Sexual Harassment

Governor Cuomo Signs Bill Amending the Human Rights Law

August 13, 2019

By Theresa E. Rusnak and Subhash Viswanathan

On August 12, 2019, Governor Cuomo signed the legislation that was passed by the New York State Assembly and Senate on June 19, 2019, making sweeping changes to the New York Human Rights Law. We previously posted a summary of the significant amendments to the Human Rights Law and the potential impact that these amendments could have on the litigation of discrimination and harassment claims filed with the Division of Human Rights and in court. The legislation does not apply retroactively, so only future claims under the Human Rights Law will be affected.

Read More >> Governor Cuomo Signs Bill Amending the Human Rights Law

New York Legislature Passes Significant Amendments to the New York Human Rights Law

June 21, 2019

By Theresa E. Rusnak and Subhash Viswanathan

On June 19, 2019, the New York State Assembly and Senate passed legislation that makes sweeping changes to the New York Human Rights Law.  This legislation will have a significant impact on the litigation of discrimination and harassment claims filed with the Division of Human Rights and in court.  It is expected that Governor Cuomo will sign the legislation soon.  The legislation does not apply retroactively, so only future claims under the Human Rights Law will be affected.

Read More >> New York Legislature Passes Significant Amendments to the New York Human Rights Law

An Old "SNL" Skit, A New Court Decision, and How Rumors Can Lead to Sexual Harassment Liability

March 4, 2019

By Howard M. Miller

For those of you old enough to remember (and young enough to search YouTube), when Saturday Night Live was in its early heyday, one of its most popular skits was “Point/Counterpoint” starring Dan Aykroyd and Jane Curtin.  During this satire on news commentary, Mr. Aykroyd would start his “counterpoint” with “Jane, you ignorant slut,” a phrase that drew laughs in the 70s, but may not be so well received -- even in jest -- today.  And, as we will see from a recent court decision discussed below, when sophomoric name-calling leads to the actual spread of rumors in the workplace, liability for sexual harassment can attach.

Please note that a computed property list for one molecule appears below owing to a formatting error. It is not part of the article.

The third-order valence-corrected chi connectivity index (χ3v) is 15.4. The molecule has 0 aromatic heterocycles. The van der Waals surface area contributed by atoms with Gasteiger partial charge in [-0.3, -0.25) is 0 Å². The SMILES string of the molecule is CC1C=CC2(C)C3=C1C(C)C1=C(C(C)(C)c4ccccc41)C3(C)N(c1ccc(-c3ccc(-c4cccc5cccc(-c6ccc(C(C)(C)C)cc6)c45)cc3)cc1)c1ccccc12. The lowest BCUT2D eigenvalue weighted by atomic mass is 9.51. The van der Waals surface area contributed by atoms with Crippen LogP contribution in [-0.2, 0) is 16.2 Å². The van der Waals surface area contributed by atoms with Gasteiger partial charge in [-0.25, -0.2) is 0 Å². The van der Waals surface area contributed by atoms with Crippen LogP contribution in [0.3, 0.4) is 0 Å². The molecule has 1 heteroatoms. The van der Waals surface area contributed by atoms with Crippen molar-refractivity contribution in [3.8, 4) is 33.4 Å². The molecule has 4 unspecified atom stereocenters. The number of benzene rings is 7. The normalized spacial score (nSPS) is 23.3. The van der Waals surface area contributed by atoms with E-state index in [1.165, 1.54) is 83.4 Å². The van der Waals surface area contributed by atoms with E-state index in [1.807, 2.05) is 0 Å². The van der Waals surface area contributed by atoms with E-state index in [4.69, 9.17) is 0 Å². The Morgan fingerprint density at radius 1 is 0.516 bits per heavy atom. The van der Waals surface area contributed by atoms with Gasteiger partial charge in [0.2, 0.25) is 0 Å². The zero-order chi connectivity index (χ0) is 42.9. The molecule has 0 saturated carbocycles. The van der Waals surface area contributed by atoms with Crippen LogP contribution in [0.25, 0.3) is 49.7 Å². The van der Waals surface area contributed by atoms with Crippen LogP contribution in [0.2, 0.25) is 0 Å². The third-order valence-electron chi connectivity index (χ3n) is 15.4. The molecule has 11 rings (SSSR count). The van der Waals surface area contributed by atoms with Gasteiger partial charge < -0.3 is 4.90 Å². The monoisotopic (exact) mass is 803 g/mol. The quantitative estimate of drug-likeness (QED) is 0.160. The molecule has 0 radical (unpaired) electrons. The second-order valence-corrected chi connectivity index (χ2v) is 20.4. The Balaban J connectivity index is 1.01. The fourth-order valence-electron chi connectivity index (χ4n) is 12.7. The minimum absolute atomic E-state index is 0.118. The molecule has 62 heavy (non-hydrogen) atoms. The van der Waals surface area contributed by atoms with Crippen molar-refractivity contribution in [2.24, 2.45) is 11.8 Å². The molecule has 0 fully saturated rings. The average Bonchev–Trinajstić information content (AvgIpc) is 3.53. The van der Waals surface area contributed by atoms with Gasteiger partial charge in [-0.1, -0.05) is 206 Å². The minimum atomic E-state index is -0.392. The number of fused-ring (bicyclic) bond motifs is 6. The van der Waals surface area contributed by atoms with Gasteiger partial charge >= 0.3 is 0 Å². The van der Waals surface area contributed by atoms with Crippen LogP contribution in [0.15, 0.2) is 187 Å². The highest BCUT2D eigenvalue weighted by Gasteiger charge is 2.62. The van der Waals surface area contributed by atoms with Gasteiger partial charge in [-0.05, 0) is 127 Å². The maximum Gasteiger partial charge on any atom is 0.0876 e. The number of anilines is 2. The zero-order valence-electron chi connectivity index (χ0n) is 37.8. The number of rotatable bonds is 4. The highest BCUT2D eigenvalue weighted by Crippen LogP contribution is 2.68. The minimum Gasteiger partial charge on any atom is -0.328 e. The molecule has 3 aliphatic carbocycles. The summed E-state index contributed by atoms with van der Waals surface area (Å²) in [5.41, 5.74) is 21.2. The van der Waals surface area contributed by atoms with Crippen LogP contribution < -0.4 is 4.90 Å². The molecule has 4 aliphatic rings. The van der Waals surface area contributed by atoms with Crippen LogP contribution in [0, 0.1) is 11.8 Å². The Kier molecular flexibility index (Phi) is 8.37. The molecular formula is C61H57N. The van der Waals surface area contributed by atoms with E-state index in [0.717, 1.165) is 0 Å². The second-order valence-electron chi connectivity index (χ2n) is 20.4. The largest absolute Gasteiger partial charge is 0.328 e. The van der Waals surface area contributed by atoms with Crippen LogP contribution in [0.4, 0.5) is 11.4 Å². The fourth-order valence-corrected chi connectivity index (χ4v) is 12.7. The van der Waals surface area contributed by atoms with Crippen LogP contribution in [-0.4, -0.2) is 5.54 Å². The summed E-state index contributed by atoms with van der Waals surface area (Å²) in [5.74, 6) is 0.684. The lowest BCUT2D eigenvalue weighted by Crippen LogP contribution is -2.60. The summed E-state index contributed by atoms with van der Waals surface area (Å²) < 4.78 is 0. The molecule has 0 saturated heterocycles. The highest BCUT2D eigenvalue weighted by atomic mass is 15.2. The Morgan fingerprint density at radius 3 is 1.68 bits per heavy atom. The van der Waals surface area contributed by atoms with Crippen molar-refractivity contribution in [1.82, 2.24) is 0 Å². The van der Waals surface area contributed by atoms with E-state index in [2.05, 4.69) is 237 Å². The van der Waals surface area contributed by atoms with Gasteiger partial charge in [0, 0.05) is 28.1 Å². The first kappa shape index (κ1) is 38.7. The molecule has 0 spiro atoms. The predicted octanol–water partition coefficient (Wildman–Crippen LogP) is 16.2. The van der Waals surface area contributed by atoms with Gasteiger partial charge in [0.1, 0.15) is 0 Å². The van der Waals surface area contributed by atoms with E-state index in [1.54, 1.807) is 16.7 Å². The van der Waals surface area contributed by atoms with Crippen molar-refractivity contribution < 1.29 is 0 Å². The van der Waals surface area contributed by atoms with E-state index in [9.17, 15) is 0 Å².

Read More >> An Old "SNL" Skit, A New Court Decision, and How Rumors Can Lead to Sexual Harassment Liability

System-Wide SUNY Policy Will Require All SUNY Campuses to Develop a Sexual and Romantic Relationship Policy by March 1, 2019

January 9, 2019

By Stephanie H. Fedorka and Theresa E. Rusnak

On October 9, 2018, the State University of New York (“SUNY”) Board of Trustees adopted a new resolution imposing new policy requirements with regard to consensual or amorous relationships among faculty, staff, and students.  The new SUNY policy requirements come in light of the recent New York State sexual harassment prevention policy and training requirements and guidelines.  This system-wide policy now requires that all SUNY campuses develop and disseminate a “Sexual and Romantic Relationship Policy” to their respective campus communities on or before March 1, 2019.  The new policy requirements apply to all SUNY campuses, including all state-operated campuses, statutory colleges, and community colleges.

Read More >> System-Wide SUNY Policy Will Require All SUNY Campuses to Develop a Sexual and Romantic Relationship Policy by March 1, 2019